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Tuesdays 12-1PM
1911 Building, Rm 129

Genetic Engineering and Society Center

Dr. Nora Haenn

Dr. Nora Haenn

Assoc. Professor, Anthropology and International Studies

March 2018
13
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Multiple Roles to Affect Change: Lobbyists, Thought Leaders, Public Intellectuals, and Others

 
ABSTRACT:
As an educational program, GES implicitly supports faculty and students as spokespersons for their research interests and matters of Genetic Engineering and Society more broadly. Spokespersons necessarily advocate a position, either directional change or maintenance of a status quo. This talk draws on social movement research to establish the broader terrain in which spokespeople act. The talk reviews multiple roles available to all spokespeople regardless of personal belief or position within or outside the academy. 

About Nora
 

Nora Haenn is an Associate Professor of Anthropology and International Studies. She is currently the Director of the Anthropology Graduate Program. Her research focuses on environment and migration. On the topic of the environment, Haenn considers how small-scale communities (villages and counties) manage their natural resources. Because her area of specialty is southern Mexico, this interest touches on questions of rainforest conservation, sustainable development, environmental justice, multiculturalism, and the government mechanisms employed to create and implement environmental policy.

Her book, Fields of Power, Forests of Discontent: Culture, Conservation, and the State in Mexico (Univ. of Arizona Press, 2005), brings these topics together to describe how conservation programs took root in southern Mexico. As residents of the region were drawn into international migration, Haenn began to examine the social and environmental effects of international migration. She is currently at work on a second book, Marriage after Migration: An Ethnography of Five Women in Globalizing Mexico.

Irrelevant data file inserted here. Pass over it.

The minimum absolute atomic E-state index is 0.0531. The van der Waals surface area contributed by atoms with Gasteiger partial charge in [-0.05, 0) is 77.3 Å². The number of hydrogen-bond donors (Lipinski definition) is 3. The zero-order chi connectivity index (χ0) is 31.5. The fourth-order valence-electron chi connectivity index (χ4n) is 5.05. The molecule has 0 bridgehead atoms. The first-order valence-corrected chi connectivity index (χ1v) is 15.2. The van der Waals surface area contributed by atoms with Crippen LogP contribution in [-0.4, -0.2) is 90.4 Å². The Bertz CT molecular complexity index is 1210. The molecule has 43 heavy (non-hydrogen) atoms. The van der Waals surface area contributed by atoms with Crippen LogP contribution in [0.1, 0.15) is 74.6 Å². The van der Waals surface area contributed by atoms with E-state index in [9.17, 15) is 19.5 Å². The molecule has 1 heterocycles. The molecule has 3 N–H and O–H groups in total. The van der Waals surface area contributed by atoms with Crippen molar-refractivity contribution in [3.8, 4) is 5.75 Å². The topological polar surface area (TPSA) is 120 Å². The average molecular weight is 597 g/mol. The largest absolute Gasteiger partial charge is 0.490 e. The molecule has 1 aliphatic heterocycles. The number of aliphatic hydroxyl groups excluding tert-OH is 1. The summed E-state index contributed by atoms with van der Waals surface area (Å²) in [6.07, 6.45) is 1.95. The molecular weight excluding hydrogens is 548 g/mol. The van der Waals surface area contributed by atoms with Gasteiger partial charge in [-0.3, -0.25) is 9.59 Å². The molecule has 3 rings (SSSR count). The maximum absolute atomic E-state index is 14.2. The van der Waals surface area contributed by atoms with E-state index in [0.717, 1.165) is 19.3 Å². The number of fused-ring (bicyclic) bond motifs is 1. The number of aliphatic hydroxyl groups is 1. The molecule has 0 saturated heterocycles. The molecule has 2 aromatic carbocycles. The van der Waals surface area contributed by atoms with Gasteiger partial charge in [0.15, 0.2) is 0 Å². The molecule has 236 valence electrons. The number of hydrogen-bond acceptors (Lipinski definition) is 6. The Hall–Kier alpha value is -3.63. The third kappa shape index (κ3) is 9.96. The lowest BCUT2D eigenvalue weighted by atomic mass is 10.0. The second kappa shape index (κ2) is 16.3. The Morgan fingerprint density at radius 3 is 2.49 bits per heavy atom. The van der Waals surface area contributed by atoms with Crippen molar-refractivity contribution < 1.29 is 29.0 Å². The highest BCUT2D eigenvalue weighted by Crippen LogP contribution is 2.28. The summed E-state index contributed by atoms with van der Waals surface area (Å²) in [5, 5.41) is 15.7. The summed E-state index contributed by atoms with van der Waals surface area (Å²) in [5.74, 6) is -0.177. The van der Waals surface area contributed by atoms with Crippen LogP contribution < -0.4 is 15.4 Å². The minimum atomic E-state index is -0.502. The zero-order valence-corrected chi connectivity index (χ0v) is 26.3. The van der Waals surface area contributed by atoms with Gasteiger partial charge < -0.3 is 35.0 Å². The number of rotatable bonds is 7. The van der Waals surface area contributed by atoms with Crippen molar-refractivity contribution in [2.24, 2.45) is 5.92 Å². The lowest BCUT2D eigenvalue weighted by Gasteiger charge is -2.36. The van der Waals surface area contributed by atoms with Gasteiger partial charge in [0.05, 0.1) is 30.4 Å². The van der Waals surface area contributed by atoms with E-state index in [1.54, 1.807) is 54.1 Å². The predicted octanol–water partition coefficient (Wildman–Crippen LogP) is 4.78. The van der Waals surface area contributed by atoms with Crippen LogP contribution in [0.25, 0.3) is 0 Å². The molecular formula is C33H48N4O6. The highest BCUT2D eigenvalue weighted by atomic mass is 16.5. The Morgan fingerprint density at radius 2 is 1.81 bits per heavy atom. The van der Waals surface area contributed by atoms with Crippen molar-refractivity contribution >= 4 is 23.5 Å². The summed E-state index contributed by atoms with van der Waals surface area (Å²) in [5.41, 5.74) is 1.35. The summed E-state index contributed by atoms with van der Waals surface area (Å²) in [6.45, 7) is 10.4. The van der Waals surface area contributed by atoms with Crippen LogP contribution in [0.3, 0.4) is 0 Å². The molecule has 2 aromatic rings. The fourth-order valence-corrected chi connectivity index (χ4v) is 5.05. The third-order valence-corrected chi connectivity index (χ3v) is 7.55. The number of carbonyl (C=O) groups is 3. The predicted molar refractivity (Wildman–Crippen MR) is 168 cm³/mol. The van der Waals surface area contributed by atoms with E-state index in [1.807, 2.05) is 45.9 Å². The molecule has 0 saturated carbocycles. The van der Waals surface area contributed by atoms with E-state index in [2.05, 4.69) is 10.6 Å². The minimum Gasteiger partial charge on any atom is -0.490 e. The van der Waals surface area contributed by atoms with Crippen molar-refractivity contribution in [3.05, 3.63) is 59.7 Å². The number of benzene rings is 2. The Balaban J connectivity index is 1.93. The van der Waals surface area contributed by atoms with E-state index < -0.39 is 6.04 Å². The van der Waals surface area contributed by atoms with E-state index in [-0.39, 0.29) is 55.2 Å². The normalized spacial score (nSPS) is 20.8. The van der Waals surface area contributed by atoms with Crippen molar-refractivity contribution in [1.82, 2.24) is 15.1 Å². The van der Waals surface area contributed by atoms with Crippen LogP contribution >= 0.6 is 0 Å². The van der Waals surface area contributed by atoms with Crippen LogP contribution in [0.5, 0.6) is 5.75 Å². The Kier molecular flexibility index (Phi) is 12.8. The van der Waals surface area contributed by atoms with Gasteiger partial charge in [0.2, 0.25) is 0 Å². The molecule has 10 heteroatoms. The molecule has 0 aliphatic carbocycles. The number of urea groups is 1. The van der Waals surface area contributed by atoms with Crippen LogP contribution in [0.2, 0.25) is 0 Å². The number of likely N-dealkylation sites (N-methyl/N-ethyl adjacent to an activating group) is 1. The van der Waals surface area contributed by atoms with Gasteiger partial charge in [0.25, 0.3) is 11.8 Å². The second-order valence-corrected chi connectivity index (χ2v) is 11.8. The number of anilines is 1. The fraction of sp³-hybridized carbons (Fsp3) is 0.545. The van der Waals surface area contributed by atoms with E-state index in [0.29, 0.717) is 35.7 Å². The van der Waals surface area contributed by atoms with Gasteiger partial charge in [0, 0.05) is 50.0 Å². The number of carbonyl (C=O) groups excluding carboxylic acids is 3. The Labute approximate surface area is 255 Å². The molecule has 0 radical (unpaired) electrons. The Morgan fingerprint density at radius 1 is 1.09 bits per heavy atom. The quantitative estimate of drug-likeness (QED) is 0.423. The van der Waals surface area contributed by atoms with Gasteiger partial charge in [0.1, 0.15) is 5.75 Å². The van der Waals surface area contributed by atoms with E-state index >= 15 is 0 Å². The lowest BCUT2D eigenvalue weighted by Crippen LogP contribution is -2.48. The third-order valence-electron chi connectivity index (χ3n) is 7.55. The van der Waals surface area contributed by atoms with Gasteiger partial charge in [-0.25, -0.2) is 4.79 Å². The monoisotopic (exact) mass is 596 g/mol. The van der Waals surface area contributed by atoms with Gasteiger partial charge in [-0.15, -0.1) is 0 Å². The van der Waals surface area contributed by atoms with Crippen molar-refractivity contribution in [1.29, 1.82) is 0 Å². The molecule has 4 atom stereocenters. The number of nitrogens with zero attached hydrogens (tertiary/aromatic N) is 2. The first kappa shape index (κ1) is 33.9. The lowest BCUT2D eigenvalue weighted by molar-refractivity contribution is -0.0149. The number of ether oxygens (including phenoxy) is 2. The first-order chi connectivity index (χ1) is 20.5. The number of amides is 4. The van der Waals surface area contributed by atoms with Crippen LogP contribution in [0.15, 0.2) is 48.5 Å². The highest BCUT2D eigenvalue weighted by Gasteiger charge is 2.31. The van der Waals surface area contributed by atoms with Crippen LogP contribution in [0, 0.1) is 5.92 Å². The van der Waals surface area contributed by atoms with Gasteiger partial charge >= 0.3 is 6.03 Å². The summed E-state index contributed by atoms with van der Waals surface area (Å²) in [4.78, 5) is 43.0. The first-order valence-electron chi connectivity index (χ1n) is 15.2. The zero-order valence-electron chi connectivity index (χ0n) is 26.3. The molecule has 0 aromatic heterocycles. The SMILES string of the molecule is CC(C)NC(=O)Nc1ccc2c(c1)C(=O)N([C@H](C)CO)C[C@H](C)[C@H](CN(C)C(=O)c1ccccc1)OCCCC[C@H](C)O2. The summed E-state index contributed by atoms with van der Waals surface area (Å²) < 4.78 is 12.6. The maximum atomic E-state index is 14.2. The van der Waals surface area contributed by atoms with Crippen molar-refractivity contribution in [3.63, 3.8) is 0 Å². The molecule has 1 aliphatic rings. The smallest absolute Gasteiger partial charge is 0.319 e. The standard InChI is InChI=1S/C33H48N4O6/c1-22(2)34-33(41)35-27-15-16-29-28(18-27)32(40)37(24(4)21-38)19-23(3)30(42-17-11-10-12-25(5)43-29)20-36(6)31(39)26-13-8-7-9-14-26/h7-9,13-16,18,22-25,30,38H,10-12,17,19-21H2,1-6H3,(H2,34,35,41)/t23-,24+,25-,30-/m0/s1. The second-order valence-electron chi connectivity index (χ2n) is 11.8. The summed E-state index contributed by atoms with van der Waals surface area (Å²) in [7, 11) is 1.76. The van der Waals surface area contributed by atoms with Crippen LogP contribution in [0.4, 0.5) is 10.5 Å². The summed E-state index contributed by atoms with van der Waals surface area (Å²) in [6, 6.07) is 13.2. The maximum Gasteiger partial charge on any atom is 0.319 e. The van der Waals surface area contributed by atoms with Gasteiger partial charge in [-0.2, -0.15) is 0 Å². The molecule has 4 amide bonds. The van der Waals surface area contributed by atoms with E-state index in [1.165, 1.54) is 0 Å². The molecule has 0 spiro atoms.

Read more at norahaenn.org >

Events

Workshop: March 14 - 15, Duke Energy Hall, Hunt Library


This week we will be hosting a workshop on Ethics and Responsible Innovation in STEM, with keynote speaker Dr. Dean Nieusma of Rensselaer Polytechnic Institute. This workshop is full, but you can still:

Details at research.ncsu.edu/ges/events/cce-workshop-2018 >

Read Smart - Frankenstein by Mary Shelley


Wed., March 14, 7:00 - 8:00 pm
Cameron Village Library, 1930 Clark Ave, Raleigh, NC


Celebrate the 200th anniversary of the publication of Frankenstein, Mary Shelley’s classic work of science fiction, with this discussion led by Dr. Jason Delborne, associate professor of Science, Policy and Society, at NC State. Free and open to the public. Presented by NCSU Libraries.

Film Screening of Food Evolution

 

Thurs., March 22, 6:00 - 8:00 pm
Jones Auditorium, Meredith College, 3800 Hillsborough St, Raleigh, NC


 Amidst a brutally polarizing debate marked by passion, suspicion, and confusion, Food Evolution​, from Academy Award-nominated director Scott Hamilton Kennedy explores the controversy surrounding GMOs and food. Traveling from Hawaiian papaya groves to banana farms in Uganda to the cornfields of Iowa, the film, narrated by Neil deGrasse Tyson​, wrestles with the emotions and the science driving one of the most heated arguments of our time. In the GMO debate, both pro- and anti- camps claim science is on their side. 

The film will be followed by a panel discussion with Dr. Anastasia BodnarDr. Fred Gould, and Dr. Michelle Schroeder-Moreno.
 

This screening of Food Evolution is co-sponsored by Meredith’s Biology Honors Society and Angels for the Environment.

This event is free and open to the public. Contact Karthik Aghoram at aghoramk@meredith.edu with questions. 

 

Details at research.ncsu.edu/ges/events/food-evolution-meredith

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